Graduate Programs

C.R. Ramakrishnan
Graduate Program Director

Our graduate program is consistently ranked in the top third of research departments in North America. The program has over 50 faculty and close to 500 graduate students, almost equally divided between Doctoral and M.S. students. Our graduates hold prominent professorships in such universities as Stanford, Yale, Illinois, Texas, and Cornell. Some graduates continue into industry, including prominent positions with the research laboratories of Nokia, AT&T, IBM Yorktown Heights, JPL-Cal Tech, Sony, MERL, and B.B.N. Some have become leaders of professional societies, presidents of distinguished universities, and CEOs of successful companies.

The department philosophy is to build “critical mass” in many important research areas, thereby ensuring the positive effects on research results obtained through collaboration with colleagues. Currently, the most significant of these areas include Visual Computing; Databases, Logic Programming, and Deductive Systems; Concurrency and Verification; Algorithms and Complexity; and Computer Systems, Networking, and Security. The faculty in each of these areas has been recognized internationally for their contributions to their respective fields.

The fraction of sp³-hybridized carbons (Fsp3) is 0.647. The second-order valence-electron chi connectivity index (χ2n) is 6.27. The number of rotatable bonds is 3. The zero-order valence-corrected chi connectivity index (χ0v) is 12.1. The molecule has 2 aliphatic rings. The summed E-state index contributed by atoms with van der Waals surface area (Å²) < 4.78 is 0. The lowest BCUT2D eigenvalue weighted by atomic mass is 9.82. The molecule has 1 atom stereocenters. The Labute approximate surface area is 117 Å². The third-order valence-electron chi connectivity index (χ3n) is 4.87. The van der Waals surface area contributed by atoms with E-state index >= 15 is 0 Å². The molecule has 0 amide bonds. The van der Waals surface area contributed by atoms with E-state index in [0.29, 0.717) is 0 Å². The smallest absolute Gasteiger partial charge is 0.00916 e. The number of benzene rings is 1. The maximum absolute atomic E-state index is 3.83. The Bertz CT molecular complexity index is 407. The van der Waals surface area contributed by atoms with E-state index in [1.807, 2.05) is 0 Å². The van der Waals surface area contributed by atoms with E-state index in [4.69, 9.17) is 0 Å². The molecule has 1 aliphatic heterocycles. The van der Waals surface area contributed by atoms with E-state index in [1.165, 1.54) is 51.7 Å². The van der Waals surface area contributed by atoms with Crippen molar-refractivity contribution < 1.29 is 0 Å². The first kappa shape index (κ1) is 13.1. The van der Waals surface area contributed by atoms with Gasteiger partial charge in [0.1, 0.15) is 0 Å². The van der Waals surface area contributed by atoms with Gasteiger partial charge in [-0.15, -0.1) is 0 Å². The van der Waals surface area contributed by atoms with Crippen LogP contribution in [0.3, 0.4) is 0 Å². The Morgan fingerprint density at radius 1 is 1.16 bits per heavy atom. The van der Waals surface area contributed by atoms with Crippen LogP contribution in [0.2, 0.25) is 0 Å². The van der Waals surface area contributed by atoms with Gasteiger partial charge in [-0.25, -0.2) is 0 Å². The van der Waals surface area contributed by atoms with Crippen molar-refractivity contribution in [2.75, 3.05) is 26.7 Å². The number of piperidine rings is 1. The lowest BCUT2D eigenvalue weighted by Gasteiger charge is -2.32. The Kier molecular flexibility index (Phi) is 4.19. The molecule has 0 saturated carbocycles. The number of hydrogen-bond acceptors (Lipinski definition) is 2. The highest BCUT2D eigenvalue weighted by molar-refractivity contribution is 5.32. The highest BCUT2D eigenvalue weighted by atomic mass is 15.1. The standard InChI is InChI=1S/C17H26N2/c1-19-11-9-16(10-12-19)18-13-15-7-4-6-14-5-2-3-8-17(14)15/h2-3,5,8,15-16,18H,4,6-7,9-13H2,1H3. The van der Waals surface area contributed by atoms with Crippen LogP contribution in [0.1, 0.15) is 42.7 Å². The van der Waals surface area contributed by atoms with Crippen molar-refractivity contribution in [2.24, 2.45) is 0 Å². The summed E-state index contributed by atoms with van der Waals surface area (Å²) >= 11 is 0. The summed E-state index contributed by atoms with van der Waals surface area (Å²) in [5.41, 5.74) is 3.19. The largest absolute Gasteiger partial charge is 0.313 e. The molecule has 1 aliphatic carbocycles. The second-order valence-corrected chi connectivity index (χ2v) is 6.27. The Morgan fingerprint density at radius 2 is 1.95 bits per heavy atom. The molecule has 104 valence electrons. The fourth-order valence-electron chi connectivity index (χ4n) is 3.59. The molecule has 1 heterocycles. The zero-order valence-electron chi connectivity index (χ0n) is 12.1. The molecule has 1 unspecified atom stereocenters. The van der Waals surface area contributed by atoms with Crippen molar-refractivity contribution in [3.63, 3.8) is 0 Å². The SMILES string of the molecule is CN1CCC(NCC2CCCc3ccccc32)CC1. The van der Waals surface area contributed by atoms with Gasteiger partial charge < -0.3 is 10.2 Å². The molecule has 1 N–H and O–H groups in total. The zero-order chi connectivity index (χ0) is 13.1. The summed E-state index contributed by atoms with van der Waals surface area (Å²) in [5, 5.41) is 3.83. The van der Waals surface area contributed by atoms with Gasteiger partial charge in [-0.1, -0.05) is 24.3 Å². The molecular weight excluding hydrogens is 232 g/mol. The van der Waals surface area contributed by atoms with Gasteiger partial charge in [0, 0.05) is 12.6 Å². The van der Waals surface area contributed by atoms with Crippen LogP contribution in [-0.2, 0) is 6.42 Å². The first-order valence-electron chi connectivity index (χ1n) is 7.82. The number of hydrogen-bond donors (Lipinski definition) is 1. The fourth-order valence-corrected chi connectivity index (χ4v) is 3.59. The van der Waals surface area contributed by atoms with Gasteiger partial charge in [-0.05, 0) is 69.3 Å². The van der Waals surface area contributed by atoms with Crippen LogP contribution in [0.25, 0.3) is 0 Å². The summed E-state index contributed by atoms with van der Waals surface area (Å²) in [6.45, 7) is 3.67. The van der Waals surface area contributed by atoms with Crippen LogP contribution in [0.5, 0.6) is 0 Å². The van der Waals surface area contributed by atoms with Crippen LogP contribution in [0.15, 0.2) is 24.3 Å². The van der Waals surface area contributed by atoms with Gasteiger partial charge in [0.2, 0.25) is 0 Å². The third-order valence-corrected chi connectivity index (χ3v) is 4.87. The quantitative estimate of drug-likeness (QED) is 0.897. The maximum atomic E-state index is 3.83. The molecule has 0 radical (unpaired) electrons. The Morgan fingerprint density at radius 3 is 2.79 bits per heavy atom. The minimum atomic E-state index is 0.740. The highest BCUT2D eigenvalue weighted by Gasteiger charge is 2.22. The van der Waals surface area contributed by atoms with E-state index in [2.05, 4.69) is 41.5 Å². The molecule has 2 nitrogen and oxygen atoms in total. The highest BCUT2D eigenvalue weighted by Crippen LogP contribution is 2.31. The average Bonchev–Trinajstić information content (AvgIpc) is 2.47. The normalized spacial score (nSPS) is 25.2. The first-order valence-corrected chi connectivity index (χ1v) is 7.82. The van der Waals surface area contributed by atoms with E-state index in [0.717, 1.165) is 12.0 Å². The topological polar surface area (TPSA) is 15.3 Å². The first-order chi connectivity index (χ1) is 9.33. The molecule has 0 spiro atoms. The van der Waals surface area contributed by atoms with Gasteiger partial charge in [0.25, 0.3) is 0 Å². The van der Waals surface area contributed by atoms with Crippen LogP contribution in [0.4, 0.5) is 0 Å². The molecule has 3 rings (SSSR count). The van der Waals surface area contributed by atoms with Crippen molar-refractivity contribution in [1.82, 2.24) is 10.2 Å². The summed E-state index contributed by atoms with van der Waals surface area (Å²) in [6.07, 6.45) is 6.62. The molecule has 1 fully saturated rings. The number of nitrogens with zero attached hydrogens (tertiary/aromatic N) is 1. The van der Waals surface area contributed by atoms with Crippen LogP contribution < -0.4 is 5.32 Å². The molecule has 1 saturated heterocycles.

The Ph.D. program is for students interested in obtaining academic or research positions in colleges and universities or in government and commercial research laboratories. The program gives students a rigorous and thorough knowledge of a broad range of theoretical and practical research subject areas, and develops the ability to recognize and pursue significant research in computer science. Practically all students in the PhD program are supported as teaching assistants in the first year followed by a research assistantship on funded projects thereafter.

The M.S. program is designed to train students with professional goals in business, industry, or government. The program concentrates primarily on applied computer science, emphasizing software development, programming, computer systems and applications. With either the thesis or the project option, each student is given the experience of working on a large scale software or hardware development project. Normally M.S. students are not supported, although a few with special qualifications are appointed as TAs, and many other qualified students find jobs around the University assisting with systems support and application development.